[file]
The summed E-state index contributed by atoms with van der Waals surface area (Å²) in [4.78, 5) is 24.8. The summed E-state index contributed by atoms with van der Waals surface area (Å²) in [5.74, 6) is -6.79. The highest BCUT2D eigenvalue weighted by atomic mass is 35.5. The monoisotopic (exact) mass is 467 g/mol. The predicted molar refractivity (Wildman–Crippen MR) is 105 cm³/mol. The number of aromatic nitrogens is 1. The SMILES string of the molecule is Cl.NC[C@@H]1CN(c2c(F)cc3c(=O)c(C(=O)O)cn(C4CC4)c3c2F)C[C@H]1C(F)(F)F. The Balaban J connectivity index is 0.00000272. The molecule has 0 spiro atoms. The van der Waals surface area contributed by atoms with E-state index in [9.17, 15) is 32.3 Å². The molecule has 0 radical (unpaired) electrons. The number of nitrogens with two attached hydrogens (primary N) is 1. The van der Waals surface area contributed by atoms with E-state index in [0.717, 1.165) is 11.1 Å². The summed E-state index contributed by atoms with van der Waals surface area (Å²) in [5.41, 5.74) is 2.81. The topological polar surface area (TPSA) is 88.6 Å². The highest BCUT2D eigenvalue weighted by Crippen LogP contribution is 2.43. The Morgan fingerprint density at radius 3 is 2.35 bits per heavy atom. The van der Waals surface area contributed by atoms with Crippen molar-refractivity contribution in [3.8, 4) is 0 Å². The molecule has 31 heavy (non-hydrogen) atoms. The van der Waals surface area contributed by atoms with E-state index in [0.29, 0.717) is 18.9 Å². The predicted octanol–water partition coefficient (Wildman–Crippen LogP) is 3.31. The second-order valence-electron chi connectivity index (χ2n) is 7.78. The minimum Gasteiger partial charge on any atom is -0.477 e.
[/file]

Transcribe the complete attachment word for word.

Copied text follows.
The summed E-state index contributed by atoms with van der Waals surface area (Å²) in [4.78, 5) is 24.8. The summed E-state index contributed by atoms with van der Waals surface area (Å²) in [5.74, 6) is -6.79. The highest BCUT2D eigenvalue weighted by atomic mass is 35.5. The monoisotopic (exact) mass is 467 g/mol. The predicted molar refractivity (Wildman–Crippen MR) is 105 cm³/mol. The number of aromatic nitrogens is 1. The SMILES string of the molecule is Cl.NC[C@@H]1CN(c2c(F)cc3c(=O)c(C(=O)O)cn(C4CC4)c3c2F)C[C@H]1C(F)(F)F. The Balaban J connectivity index is 0.00000272. The molecule has 0 spiro atoms. The van der Waals surface area contributed by atoms with E-state index in [9.17, 15) is 32.3 Å². The molecule has 0 radical (unpaired) electrons. The number of nitrogens with two attached hydrogens (primary N) is 1. The van der Waals surface area contributed by atoms with E-state index in [0.717, 1.165) is 11.1 Å². The summed E-state index contributed by atoms with van der Waals surface area (Å²) in [5.41, 5.74) is 2.81. The topological polar surface area (TPSA) is 88.6 Å². The highest BCUT2D eigenvalue weighted by Crippen LogP contribution is 2.43. The Morgan fingerprint density at radius 3 is 2.35 bits per heavy atom. The van der Waals surface area contributed by atoms with Crippen molar-refractivity contribution in [3.8, 4) is 0 Å². The molecule has 31 heavy (non-hydrogen) atoms. The van der Waals surface area contributed by atoms with E-state index in [0.29, 0.717) is 18.9 Å². The predicted octanol–water partition coefficient (Wildman–Crippen LogP) is 3.31. The second-order valence-electron chi connectivity index (χ2n) is 7.78. The minimum Gasteiger partial charge on any atom is -0.477 e.